The 1950s were a contentious time in northeastern Alaska. At the same time, the broader world (with due respect to the indigenous peoples who’d lived there all along) was discovering the majesty of the region, another contingent was angling to capitalize on the energy producing capacities of the area. The Sierra Club published an article in 1953 calling it, “The Last Great Wilderness,” and the president of the Wilderness Society spent years studying the ecology from land to sea.
Wood jumped right into the fray. She protested the damming of the Yukon and Fortymile Rivers (1954), as well as the Trans-Alaska oil pipeline. She argued against wolf bounties in one their last remaining intact, native territories. In one of the stranger sagas in modern history, the US Atomic Energy Commission proposed using nuclear bombs to create a manmade harbor in the Chukchi Sea, in 1958. Aside from the obvious radiation hazards, no one wanted the harbor – not the locals, the oil companies, or anyone. Wood was a vociferous opponent to the plan, which was scrapped in 1962, but interestingly, never officially cancelled.
That grey area of “protected, but…” is a common theme throughout northeast Alaska. Among the many battles for land and sea in the 1950s, Wood joined the fight to designate the Alaska National Wildlife Refuge (ANWR). She testified at a special Congressional hearing in Fairbanks on behalf of protecting and conserving the area in tact. Her side won, but…
ANWR and the Legacy of Ginny Wood
While ANWR was listed as federally protected area in 1960, the door was left open for a more liberal definition of management down the line. It was a victory for Wood and her fellow environmentalists, but not a secure victory. In 1980, more acreage was added to ANWR in exchange for the refuge becoming part of the Alaskan National Interest Lands Conservation Act. Eight million acres were designated wilderness areas. Over 10 million acres were added and designated as “minimal management” areas. Another 1.5 million acres – the most sought after by oil companies – were listed as 1002 areas. This designation gives greater power to the “energy needs” argument, allows easier access for test drilling, and effectively provides less protection overall.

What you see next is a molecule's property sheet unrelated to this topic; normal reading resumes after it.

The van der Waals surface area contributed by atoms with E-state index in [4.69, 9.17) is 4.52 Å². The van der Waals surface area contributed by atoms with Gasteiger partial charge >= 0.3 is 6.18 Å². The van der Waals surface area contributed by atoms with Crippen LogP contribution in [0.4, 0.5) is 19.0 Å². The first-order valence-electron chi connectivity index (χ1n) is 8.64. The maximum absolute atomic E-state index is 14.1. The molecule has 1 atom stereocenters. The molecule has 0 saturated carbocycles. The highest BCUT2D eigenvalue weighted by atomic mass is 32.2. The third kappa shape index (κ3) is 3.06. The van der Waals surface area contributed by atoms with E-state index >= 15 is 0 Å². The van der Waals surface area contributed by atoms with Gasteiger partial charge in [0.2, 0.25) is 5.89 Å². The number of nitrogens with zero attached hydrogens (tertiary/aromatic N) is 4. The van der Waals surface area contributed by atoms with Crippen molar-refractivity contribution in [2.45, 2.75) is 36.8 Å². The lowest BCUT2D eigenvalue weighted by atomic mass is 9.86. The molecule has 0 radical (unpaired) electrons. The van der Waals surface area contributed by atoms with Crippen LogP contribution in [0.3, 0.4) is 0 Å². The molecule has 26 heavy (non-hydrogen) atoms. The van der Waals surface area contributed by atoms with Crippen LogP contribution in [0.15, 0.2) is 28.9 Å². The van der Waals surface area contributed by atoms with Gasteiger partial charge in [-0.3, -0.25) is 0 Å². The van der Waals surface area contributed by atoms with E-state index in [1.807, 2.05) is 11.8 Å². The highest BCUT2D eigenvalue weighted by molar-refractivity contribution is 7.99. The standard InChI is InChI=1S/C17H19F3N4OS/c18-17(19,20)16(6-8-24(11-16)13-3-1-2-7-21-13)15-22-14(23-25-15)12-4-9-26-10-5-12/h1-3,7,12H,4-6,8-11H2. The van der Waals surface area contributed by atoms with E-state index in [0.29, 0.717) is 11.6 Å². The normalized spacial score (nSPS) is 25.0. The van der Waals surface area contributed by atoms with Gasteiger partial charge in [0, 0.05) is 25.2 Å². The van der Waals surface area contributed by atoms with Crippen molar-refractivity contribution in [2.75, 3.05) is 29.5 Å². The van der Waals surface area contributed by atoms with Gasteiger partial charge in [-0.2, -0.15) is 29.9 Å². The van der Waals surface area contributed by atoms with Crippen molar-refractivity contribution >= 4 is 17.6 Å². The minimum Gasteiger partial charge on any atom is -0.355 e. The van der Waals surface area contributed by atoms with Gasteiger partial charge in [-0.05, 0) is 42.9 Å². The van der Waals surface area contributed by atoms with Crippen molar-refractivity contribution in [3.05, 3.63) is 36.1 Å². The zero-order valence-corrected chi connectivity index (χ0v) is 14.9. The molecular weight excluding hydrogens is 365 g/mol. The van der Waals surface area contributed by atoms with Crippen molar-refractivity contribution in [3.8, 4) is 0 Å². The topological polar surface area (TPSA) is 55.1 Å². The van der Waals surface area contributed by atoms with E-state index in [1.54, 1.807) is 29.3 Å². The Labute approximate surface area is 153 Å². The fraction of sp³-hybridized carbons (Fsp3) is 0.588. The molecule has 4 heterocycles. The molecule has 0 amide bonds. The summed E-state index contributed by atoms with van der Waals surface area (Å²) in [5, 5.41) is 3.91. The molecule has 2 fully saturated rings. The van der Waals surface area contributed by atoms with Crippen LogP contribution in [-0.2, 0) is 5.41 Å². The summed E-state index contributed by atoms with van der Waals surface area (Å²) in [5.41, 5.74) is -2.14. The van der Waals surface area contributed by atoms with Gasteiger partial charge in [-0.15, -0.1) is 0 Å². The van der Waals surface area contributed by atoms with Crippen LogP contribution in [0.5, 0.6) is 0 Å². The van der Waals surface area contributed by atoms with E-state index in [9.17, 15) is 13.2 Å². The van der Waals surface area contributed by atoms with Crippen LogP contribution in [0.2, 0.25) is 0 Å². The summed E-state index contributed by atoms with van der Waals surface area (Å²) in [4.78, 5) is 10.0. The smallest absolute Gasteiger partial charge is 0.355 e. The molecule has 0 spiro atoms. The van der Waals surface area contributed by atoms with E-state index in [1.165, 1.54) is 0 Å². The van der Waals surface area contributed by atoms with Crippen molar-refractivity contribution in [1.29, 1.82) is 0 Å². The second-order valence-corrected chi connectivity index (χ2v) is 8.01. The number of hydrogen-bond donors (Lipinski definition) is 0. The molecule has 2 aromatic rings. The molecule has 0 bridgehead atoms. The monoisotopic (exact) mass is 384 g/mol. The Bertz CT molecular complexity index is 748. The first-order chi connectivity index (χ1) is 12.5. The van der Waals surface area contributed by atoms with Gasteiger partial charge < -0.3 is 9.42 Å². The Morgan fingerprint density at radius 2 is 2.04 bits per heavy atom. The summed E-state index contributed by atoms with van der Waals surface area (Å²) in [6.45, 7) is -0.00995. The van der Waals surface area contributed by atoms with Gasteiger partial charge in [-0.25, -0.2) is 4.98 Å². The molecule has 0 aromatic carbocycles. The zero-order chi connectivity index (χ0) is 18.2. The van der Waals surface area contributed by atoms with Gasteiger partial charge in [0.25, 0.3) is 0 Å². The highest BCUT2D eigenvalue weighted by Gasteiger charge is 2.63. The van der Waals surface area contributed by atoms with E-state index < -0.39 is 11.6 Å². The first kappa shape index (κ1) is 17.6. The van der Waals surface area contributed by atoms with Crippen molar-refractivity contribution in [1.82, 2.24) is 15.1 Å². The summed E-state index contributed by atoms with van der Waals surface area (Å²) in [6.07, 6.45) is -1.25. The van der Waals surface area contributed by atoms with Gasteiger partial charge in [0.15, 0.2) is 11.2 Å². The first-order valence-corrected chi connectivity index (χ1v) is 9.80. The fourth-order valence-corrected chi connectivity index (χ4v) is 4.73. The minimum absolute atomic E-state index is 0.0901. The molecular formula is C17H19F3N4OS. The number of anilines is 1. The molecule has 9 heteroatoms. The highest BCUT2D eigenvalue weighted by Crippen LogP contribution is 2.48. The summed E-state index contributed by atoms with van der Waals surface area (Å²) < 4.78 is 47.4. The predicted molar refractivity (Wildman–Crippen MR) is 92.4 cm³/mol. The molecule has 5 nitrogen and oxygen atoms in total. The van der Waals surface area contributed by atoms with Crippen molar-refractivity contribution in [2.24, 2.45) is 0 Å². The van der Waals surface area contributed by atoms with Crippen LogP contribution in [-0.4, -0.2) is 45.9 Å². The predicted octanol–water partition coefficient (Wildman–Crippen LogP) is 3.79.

The original protection of ANWR, along with squashing the dam and nuclear proposals, were successes. Though the Sierra Club has begun some activism in the lower 48, there wasn’t a powerful environmental lobby from which to draw support. Wood and her colleagues were organizing from the ground up, and building arguments that pitted intrinsic value against monetary interests. To win as many battles as she did is a testament to her persuasiveness.
In order to ensure continued success and to establish some institutional guidance for fellow conservationists, Wood and her husband founded the Alaska Conservation Society (1960-1993). It was the first official environmental organization in the state. Though the society ceased operation in 1993, it continues on today as the Alaska Conservation Foundation, co-founded by Wood’s dear old friend, Celia Hunter.
Ginny Wood guided hiking, rafting, and backcountry trips until she was 70 years old. She cross-country skied into her 80s. Her feisty column for the Northern Alaska Environmental Center newsletter was always a poetic and politically savvy call to protect the lands that you love. She sat on two statewide boards for trails and recreation for a combined total of 34 years. Among her many honors, she earned the Sierra Club’s John Muir Award, the Northern Alaska Environmental Center Florence Collins Award, the U.S. Fish and Wildlife Service Citizens Award for Exceptional Service, and the 2010 Congressional Gold Medal for honorable service to the country.
She was a pioneer of the Alaskan frontier and of conservation in the broadest sense. Ginny Wood died in 2013 at the age of 95.
Photos by Camp Denali and Pamela Miller